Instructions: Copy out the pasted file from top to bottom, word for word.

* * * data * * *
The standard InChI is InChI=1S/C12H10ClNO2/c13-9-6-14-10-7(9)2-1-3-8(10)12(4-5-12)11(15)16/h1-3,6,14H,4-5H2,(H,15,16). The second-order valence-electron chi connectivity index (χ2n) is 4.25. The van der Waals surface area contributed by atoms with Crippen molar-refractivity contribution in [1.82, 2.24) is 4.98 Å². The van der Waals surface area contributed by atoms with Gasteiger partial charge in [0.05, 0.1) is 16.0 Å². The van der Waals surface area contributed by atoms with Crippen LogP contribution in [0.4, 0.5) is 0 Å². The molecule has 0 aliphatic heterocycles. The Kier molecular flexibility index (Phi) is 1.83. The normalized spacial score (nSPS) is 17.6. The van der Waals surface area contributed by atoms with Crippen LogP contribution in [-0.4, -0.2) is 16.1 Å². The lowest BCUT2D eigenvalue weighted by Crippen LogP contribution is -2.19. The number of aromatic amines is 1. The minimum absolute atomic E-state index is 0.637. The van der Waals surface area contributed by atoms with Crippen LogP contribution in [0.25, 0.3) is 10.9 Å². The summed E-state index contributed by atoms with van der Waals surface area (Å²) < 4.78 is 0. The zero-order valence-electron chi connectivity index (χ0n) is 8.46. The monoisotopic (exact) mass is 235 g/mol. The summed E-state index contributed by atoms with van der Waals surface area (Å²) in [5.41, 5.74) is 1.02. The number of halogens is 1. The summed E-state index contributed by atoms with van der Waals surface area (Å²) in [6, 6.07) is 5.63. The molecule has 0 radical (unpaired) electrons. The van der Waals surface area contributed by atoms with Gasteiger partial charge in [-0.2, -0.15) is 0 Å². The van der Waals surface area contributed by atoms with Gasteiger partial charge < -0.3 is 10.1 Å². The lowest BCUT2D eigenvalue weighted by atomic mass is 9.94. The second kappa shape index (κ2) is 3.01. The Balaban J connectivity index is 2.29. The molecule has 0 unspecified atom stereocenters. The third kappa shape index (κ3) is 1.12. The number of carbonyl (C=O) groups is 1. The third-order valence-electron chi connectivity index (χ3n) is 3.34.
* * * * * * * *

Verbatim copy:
The standard InChI is InChI=1S/C12H10ClNO2/c13-9-6-14-10-7(9)2-1-3-8(10)12(4-5-12)11(15)16/h1-3,6,14H,4-5H2,(H,15,16). The second-order valence-electron chi connectivity index (χ2n) is 4.25. The van der Waals surface area contributed by atoms with Crippen molar-refractivity contribution in [1.82, 2.24) is 4.98 Å². The van der Waals surface area contributed by atoms with Gasteiger partial charge in [0.05, 0.1) is 16.0 Å². The van der Waals surface area contributed by atoms with Crippen LogP contribution in [0.4, 0.5) is 0 Å². The molecule has 0 aliphatic heterocycles. The Kier molecular flexibility index (Phi) is 1.83. The normalized spacial score (nSPS) is 17.6. The van der Waals surface area contributed by atoms with Crippen LogP contribution in [-0.4, -0.2) is 16.1 Å². The lowest BCUT2D eigenvalue weighted by Crippen LogP contribution is -2.19. The number of aromatic amines is 1. The minimum absolute atomic E-state index is 0.637. The van der Waals surface area contributed by atoms with Crippen LogP contribution in [0.25, 0.3) is 10.9 Å². The summed E-state index contributed by atoms with van der Waals surface area (Å²) < 4.78 is 0. The zero-order valence-electron chi connectivity index (χ0n) is 8.46. The monoisotopic (exact) mass is 235 g/mol. The summed E-state index contributed by atoms with van der Waals surface area (Å²) in [5.41, 5.74) is 1.02. The number of halogens is 1. The summed E-state index contributed by atoms with van der Waals surface area (Å²) in [6, 6.07) is 5.63. The molecule has 0 radical (unpaired) electrons. The van der Waals surface area contributed by atoms with Gasteiger partial charge in [-0.2, -0.15) is 0 Å². The van der Waals surface area contributed by atoms with Gasteiger partial charge < -0.3 is 10.1 Å². The lowest BCUT2D eigenvalue weighted by atomic mass is 9.94. The second kappa shape index (κ2) is 3.01. The Balaban J connectivity index is 2.29. The molecule has 0 unspecified atom stereocenters. The third kappa shape index (κ3) is 1.12. The number of carbonyl (C=O) groups is 1. The third-order valence-electron chi connectivity index (χ3n) is 3.34.